Confounders with health literacy: Caregiver's education, country of origin, language, socio-economic status
Self-reported use of nonstandardized dosing instrument

Inadequate/Marginal: 35%
Adequate: 19%
No difference in use of dosing instrument between health literacy groups (adjusted for all control variables): OR, 1.5; 95% CI, 0.8-2.8

Marginal/inadequate greater use than adequate (adjusted for control variables except for confounders with HL): OR, 1.9; 95% CI, 1.0-3.5
Estrada et al., 2004126

Prospective cohort

N = 143

Fair
Adults greater than 50 years old on warfarin ≥ 1 month in 2 anticoagulation management units

REALM
≤ 3rd: 11%
4th-6th: 15%
7th-8th: 26%
>8th: 48%
AgeWarfarin control measured through INR variability: NR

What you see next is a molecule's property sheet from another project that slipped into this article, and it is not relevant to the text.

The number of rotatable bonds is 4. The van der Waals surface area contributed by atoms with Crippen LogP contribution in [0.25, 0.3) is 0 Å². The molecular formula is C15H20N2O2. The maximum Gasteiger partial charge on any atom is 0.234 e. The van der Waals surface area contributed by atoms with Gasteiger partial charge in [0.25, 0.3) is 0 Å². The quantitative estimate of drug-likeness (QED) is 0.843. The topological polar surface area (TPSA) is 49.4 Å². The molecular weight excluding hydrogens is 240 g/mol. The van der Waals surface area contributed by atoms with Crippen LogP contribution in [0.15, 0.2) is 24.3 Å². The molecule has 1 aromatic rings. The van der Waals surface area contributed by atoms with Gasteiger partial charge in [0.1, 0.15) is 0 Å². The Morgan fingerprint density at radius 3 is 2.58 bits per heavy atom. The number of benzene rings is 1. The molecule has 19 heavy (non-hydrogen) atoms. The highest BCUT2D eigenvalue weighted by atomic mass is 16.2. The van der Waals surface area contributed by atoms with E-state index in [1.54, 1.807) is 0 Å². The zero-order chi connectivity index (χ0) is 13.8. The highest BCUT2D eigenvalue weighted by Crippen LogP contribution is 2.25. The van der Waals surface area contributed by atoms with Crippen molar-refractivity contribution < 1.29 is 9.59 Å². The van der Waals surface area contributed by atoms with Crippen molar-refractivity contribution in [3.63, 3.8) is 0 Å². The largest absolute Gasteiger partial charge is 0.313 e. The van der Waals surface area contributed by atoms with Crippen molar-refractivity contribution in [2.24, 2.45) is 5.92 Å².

Optimal intensity of anticoagulation (time in range): NR
No difference by HL level in INR variability (adjusted): P = 0.06

No difference by HL time INR in therapeutic range (adjusted): P = 0.71
Davis et al., 200675
(Analysis 1)

Wolf et al., 200776
(Analysis 2)

Cross-sectional

N = 395

Fair
Adults in primary care clinics in Shreveport, LA; Jackson, MI; and Chicago, IL

REALM
Inadequate: 19%
Marginal: 29%
Adequate: 52%
Analysis 1
Age
Sex
Race
Education
Number of medications currently taken daily
Site

Analysis 2
None
Misunderstood one or more prescription label instructions:

Inadequate: 63%
Marginal: 51%
Adequate: 38%

Correct demonstration of number of pills:

Inadequate: 35%
Marginal: 63%
Adequate: 80%
Analysis 1

Greater misunderstanding in inadequate compared to adequate group (adjusted): RR, 2.32; 95% CI, 1.26-4.28

Greater misunderstanding in marginal compared to adequate group (adjusted): RR, 1.94; 95% CI, 1.14-3.2

Greater demonstration of pills in adequate compared to inadequate group (adjusted): RR, 3.02; 95% CI, 1.70-4.89